Disclaimer: whereas 10 years ago I could name 2 or 3 starters on most every Tourney team, this year I can't even name one player on two of the #1 seeds.
But I can do math, and I'm not stupid - which apparently disqualifies me from being a member of the NCAA's Selection Committee. Explain this to me: why are the four play-in games for two #16 seeds, a #12, and an #11? What is the logic behind that?
As I see it, there's only two ways to handle a 68-team field: all of the play-in games must either be for #16 seeds, representing the 8 worst teams of the field, or for whatever seed number represents the 8 worst at-large entrants (i.e. the last 8 in). It would be most logical to have the 8 worst auto qualifiers - but I could understand the Committee not wanting to totally crap on those conferences by making them earn the right to get slaughtered by Duke, so I could understand having a play-in for the UABs and Clemsons of the world to fight it out for a #12 seed.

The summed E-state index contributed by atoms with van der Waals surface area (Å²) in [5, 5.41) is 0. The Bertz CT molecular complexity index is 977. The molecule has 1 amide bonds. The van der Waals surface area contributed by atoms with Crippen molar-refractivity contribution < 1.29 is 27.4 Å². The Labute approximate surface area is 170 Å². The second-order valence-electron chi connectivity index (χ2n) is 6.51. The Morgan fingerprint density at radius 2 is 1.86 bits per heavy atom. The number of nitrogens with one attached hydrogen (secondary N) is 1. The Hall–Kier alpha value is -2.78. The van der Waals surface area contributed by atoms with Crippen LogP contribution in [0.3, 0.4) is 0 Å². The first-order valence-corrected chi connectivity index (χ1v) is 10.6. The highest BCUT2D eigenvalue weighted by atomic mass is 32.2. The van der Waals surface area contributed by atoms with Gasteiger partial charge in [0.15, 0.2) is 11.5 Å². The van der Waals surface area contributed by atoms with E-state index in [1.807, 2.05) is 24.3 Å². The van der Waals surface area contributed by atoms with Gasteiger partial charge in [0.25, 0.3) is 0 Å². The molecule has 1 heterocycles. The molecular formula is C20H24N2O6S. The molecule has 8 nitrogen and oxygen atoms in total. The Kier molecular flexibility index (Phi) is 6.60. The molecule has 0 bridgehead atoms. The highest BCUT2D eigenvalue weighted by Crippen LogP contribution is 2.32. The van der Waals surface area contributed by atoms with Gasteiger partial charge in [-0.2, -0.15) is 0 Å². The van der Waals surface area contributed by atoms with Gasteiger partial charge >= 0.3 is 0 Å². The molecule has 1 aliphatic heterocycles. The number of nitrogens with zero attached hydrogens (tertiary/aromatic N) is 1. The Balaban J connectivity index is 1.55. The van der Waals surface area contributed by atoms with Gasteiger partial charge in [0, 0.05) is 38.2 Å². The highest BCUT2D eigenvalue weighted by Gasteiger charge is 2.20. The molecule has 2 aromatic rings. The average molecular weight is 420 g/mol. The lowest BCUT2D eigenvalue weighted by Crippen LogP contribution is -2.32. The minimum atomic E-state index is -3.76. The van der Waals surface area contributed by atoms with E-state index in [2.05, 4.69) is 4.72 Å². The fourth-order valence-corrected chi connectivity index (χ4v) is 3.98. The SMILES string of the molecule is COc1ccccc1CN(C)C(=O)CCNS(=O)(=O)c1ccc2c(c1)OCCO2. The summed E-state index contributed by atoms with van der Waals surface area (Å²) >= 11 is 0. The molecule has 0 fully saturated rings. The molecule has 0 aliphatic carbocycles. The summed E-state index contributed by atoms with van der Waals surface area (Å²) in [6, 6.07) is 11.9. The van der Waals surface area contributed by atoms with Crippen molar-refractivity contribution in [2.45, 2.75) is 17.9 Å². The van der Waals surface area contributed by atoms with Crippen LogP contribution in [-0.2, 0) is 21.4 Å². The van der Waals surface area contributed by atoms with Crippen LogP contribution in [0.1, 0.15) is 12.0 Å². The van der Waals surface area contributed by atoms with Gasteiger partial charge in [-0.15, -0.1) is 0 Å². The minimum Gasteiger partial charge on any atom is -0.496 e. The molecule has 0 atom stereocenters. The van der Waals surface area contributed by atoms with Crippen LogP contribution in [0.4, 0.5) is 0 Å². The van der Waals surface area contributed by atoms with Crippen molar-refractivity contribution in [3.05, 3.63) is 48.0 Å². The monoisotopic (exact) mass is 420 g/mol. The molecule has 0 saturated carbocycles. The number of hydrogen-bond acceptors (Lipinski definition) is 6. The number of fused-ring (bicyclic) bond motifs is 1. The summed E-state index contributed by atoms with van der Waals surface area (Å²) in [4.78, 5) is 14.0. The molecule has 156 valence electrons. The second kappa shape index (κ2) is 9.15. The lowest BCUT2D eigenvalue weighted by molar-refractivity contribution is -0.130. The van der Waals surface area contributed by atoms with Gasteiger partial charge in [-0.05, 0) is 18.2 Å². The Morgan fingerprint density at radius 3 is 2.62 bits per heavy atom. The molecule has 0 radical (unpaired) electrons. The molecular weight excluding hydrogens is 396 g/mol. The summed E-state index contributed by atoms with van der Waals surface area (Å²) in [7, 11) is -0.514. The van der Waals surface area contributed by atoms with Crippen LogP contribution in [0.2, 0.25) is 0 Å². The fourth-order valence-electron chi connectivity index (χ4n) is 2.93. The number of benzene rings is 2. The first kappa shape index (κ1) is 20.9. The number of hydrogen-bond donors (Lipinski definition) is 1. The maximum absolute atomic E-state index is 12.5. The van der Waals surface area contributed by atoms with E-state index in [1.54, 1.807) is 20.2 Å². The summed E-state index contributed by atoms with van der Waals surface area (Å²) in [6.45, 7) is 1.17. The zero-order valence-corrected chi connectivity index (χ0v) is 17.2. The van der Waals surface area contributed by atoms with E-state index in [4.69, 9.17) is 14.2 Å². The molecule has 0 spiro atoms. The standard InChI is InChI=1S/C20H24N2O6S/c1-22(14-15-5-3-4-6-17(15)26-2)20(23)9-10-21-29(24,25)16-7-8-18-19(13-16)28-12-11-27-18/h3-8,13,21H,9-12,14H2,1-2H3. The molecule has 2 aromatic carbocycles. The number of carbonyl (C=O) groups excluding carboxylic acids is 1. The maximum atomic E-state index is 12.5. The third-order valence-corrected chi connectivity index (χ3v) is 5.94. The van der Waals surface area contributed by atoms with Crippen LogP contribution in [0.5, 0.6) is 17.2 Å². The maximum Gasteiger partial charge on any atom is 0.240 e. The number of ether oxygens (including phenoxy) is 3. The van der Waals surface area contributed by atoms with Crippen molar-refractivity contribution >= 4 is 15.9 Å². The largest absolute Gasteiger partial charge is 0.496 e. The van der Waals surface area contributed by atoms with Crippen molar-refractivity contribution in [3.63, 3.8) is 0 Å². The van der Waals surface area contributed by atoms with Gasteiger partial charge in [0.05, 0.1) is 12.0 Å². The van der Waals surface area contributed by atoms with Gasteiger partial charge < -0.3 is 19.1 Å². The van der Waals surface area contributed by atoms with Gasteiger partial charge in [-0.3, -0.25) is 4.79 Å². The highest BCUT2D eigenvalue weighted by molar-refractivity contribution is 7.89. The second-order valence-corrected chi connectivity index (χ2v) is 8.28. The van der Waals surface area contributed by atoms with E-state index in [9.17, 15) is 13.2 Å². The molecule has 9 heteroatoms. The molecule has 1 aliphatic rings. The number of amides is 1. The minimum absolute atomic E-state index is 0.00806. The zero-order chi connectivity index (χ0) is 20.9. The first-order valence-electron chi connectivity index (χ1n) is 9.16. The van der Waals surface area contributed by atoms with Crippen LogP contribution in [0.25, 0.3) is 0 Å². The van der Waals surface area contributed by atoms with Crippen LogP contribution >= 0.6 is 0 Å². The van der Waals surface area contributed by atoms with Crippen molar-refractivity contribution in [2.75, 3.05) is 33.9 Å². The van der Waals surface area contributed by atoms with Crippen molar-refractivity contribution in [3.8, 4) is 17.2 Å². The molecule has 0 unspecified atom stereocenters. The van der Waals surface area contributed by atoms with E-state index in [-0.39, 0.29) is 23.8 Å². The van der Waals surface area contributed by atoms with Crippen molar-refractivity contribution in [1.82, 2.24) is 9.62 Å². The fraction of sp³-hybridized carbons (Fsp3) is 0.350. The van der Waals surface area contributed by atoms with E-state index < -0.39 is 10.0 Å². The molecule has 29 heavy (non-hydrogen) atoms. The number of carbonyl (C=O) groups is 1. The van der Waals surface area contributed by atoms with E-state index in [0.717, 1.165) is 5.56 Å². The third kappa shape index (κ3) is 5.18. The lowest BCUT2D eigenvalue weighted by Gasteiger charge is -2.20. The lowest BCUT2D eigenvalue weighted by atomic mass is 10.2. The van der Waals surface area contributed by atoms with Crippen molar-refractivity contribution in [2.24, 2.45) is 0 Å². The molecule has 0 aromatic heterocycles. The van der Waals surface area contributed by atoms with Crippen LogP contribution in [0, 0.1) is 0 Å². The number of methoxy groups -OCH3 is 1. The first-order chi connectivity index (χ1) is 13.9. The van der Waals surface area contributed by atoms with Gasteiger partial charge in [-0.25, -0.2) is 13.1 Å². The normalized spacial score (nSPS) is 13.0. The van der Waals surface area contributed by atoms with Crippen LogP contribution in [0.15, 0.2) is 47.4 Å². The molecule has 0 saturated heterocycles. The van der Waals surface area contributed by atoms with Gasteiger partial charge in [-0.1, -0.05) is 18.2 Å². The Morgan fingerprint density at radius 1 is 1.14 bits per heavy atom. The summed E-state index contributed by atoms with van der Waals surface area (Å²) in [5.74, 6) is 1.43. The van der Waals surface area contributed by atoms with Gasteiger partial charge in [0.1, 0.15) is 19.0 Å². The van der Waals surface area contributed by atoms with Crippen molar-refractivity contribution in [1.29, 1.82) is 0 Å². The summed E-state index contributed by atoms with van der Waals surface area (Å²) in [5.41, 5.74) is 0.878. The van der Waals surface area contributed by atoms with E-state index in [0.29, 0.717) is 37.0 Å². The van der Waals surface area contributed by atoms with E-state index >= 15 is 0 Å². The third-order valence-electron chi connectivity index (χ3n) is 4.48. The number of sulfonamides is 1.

But what makes ZERO sense is to have the play-ins staggered as in this year's bracket. Why is it that SE #11 seed Gonzaga only has to win 6 times to win the title, but in the Southwest, USC or VCU must win a 7th game - and they're #11 seeds, too?!?! Consider that in '06, George Mason made it to the Final 4 as an #11...so we can't say "Oh, it doesn't matter, these teams will lose anyway." It does matter; these at-large teams and these #11/#12 seeds are fully capable of making a run into the Sweet 16 or farther. The inequity in allowing three #11 and #12 seeds a pass into the true first round, while forcing 4 other teams to play an extra game as the same seed number, is absolutely illogical and indefensible.